Bob Hagel Speaks on Retirement, How to Foster a Long-Standing Business
Bob and Dana Hagel hand over their 17-year legacy to Chris McCoy of American Eagle Trophy
After owning and operating their awards and recognition business for 17 years, Bob Hagel and his wife Dana are stepping back from Eagle’s Mark Awards & Signs, a shop that offers a full line of personalized products through the use of laser engraving, sandcarving, and full-color UV-LED printing. They have offered awards, recognition, and signage products to organizations for more than a decade in the Southern California wine country.
In March of 2003, Eagle’s Mark opened its doors, offering recognition and sign products using a laser engraving machine and small-format full-color thermal dye-transfer printer. Just two years later, in July of 2005, it purchased Glassblasters to add engraving through sandblasting and sandcarving to its arsenal. Through these processes, it could provide custom glass, crystal, and stone awards and signage, as well as doors and windows. Also, in 2005, the shop added custom-designed wood products like plaques, donor walls, and desk products to its menu.
In July of 2011, it replaced its thermal dye-transfer printer with a solvent dye inkjet printer to print on flat, hard surfaces like plastic, glass, acrylic, and wood. Then in 2013, it upgraded to a UV 3D printer, which Bob says provided significant improvements in reliability, quality, and capabilities for customers.
And in 2015, the shop replaced two sandblasting cabinets with a better performing blaster. Bob says one of the cabinets was for blasting large doors and windows, which was a service on a downward trend.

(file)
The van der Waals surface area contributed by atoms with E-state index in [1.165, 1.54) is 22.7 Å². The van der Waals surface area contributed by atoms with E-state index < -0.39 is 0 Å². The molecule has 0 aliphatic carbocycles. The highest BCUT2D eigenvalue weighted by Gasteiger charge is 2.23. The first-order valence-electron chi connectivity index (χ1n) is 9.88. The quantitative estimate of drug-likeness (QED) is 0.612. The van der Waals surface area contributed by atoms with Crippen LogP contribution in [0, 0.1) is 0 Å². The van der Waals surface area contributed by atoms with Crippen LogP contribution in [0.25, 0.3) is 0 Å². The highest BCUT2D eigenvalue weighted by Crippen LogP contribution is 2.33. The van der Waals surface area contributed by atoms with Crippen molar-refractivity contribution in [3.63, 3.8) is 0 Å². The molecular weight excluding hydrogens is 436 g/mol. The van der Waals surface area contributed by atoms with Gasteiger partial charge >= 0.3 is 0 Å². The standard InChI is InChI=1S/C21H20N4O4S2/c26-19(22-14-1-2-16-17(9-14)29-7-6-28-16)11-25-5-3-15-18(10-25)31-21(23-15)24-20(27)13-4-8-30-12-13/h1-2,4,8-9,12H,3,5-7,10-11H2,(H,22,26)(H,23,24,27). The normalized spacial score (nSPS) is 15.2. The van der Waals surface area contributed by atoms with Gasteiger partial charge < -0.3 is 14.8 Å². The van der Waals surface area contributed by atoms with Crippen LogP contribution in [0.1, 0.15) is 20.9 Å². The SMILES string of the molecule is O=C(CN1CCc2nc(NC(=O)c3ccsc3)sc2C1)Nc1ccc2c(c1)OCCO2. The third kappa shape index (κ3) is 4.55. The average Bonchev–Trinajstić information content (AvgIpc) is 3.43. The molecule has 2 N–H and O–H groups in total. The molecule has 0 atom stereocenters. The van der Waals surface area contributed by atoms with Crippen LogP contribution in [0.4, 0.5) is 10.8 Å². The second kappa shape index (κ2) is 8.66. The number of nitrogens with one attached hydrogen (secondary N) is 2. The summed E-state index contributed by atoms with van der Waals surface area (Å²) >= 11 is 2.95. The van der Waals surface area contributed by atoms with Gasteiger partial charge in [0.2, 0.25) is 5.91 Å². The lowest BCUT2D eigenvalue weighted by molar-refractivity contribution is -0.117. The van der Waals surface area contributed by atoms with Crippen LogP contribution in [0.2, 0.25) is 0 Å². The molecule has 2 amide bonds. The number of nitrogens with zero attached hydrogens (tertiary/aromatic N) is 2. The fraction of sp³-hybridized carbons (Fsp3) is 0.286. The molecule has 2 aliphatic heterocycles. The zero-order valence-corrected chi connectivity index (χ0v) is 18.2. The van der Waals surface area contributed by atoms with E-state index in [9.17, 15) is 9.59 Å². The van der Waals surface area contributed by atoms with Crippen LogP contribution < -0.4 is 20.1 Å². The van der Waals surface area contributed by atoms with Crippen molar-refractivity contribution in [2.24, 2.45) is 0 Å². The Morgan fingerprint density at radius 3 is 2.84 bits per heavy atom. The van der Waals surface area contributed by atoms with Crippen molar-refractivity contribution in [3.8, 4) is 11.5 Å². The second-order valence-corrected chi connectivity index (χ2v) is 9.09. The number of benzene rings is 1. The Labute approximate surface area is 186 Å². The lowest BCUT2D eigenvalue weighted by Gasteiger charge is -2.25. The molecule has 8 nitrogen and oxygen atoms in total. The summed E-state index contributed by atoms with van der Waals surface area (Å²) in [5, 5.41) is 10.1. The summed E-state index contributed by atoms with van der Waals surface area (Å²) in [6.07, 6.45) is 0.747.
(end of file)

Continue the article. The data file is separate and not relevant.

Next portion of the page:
Now, in 2020, Bob hands over his legacy to Chris McCoy of American Eagle Trophy.
To give him a proper send-off, GRAPHICS PRO chatted with Bob about the shop’s 17-year history and industry changes, as well as what’s ahead for the husband-wife pair.
GP: Over the 17 years you owned the business, what changes did you witness within the industry?
Bob: Certainly, technology has provided higher quality personalization production. The expansion of products has been amazing. Faster than many customers could adapt. I am grateful to our suppliers for not abandoning the classic products that many of our clients have used for years and don’t want to give up. At the same time, new products have not been held back, and our choices are mind-boggling at times. Order fulfillment has improved a great deal as well, which is important as our customer base has become much more last minute and has expectations of our carrying large inventories or the ability to get product quickly.